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Going Ballistic The World Almost Went to War Again in 1962

Kevin Costner's "Thirteen Days" Tells the Story.

(c) Daily News (Los Angeles, CA)

January 2, 2001

By Glenn Whipp, Staff Writer

Kevin Costner calls his new movie, "Thirteen Days," an "$80 million art house film," and if that seems like an oxymoron, then Costner says you haven't been paying attention to what's playing at your neighborhood multiplex in recent months.

"This is an elegant, smart movie, but it doesn't appeal to that large mainstream audience that studios crave these days, it just doesn't," Costner says. "But I think movies like this still need to be made. The question might soon be: Does anyone want to make them?"

For a while, it seemed that no one wanted to make "Thirteen Days," a taut historical drama about the 1962 Cuban missile crisis Cuban Missile Crisis, 1962, major cold war confrontation between the United States and the Soviet Union. After the Bay of Pigs Invasion, the USSR increased its support of Fidel Castro's Cuban regime, and in the summer of 1962, Nikita Khrushchev secretly decided to. The movie bounced between three studios and numerous directors before New Line Cinema put up $35 million to help finally get the film before cameras. After directors like Francis Ford Coppola, Ed Zwick, Phil Alden Robinson, Martin Campbell and even Steven Spielberg flirted with helming the movie, the producers (who included Costner) finally settled on Roger Donaldson, who had worked with Costner before on "No Way Out."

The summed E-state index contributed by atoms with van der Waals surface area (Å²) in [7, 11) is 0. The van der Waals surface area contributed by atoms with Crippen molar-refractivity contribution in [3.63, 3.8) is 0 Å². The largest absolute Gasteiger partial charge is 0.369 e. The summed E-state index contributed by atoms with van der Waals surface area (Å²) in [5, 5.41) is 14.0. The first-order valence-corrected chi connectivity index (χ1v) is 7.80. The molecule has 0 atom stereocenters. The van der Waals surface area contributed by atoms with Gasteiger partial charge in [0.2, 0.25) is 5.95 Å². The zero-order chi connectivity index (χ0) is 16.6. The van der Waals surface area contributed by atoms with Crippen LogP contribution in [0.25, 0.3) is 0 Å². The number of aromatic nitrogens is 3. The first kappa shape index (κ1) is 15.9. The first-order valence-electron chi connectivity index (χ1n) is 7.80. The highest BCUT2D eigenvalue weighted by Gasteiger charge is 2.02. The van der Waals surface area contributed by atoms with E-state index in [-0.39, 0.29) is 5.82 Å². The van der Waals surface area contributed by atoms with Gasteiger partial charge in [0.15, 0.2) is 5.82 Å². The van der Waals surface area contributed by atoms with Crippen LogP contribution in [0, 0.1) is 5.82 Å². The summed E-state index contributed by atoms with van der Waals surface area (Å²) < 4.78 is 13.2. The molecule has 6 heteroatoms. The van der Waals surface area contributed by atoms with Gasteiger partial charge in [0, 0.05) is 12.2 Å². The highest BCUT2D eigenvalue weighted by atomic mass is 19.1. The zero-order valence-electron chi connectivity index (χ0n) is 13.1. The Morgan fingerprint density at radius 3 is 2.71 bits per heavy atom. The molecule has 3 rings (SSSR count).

Everyone agrees it was a long and winding road, one made more difficult by the producers' insistence that "Thirteen Days" be an epic that depicted not only the behind-the-scenes decision-making but also the large-scale military maneuverings. Donaldson calls the movie a cross between an intimate character-driven drama like "Twelve Angry Men" and a crowd-pleaser like "Top Gun."

"There's everything here a director could dream of," Donaldson says. "You don't get too many opportunities to make serious movies that feature naval blockades."

"I wanted to make a big movie," says producer Armyan Bernstein, who shepherded the film through its many stages and studios. "I wanted to be in the skies above Cuba and out on the ships that were surrounding Cuba. I wanted to the Russians installing the ballistic missiles in Cuba and the American military responding to that threat.

"Some people saw it as a smaller film. That's why Universal and then Sony ultimately pulled out. But many historians believe that this is the greatest crisis that mankind has ever faced in terms of what the outcome might have been. There are a lot of movies that get made in this town about men fighting. But there are very few films about men trying not to fight. So I wanted to make this film with all the detail and substance that I knew it deserved."

Bernstein, who also produced last year's controversial historical drama "The Hurricane," has been fascinated with the Cuban missile crisis since his days as a history major at the University of Wisconsin. He first imagined making a "Titanic"-type love story set against the backdrop of the crisis, but he couldn't find an angle that worked.